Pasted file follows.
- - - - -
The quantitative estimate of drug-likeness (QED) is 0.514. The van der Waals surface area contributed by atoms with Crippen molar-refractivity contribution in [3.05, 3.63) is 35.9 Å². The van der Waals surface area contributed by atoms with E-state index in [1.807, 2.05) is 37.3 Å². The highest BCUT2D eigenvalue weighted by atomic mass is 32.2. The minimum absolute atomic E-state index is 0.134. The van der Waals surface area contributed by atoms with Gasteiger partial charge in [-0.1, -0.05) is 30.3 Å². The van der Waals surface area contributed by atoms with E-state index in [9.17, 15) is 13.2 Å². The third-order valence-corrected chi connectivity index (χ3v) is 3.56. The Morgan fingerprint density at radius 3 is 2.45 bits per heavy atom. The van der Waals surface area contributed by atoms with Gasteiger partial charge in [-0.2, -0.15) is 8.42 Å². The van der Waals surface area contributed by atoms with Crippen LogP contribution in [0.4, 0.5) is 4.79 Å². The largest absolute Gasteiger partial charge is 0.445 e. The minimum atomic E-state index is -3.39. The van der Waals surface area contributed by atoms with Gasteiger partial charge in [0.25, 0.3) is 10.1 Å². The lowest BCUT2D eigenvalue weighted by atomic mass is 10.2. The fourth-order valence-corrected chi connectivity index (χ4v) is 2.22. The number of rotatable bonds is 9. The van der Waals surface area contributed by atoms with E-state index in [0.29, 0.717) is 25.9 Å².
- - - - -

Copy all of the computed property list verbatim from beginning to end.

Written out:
The quantitative estimate of drug-likeness (QED) is 0.514. The van der Waals surface area contributed by atoms with Crippen molar-refractivity contribution in [3.05, 3.63) is 35.9 Å². The van der Waals surface area contributed by atoms with E-state index in [1.807, 2.05) is 37.3 Å². The highest BCUT2D eigenvalue weighted by atomic mass is 32.2. The minimum absolute atomic E-state index is 0.134. The van der Waals surface area contributed by atoms with Gasteiger partial charge in [-0.1, -0.05) is 30.3 Å². The van der Waals surface area contributed by atoms with E-state index in [9.17, 15) is 13.2 Å². The third-order valence-corrected chi connectivity index (χ3v) is 3.56. The Morgan fingerprint density at radius 3 is 2.45 bits per heavy atom. The van der Waals surface area contributed by atoms with Gasteiger partial charge in [-0.2, -0.15) is 8.42 Å². The van der Waals surface area contributed by atoms with Crippen LogP contribution in [0.4, 0.5) is 4.79 Å². The largest absolute Gasteiger partial charge is 0.445 e. The minimum atomic E-state index is -3.39. The van der Waals surface area contributed by atoms with Gasteiger partial charge in [0.25, 0.3) is 10.1 Å². The lowest BCUT2D eigenvalue weighted by atomic mass is 10.2. The fourth-order valence-corrected chi connectivity index (χ4v) is 2.22. The number of rotatable bonds is 9. The van der Waals surface area contributed by atoms with E-state index in [0.29, 0.717) is 25.9 Å².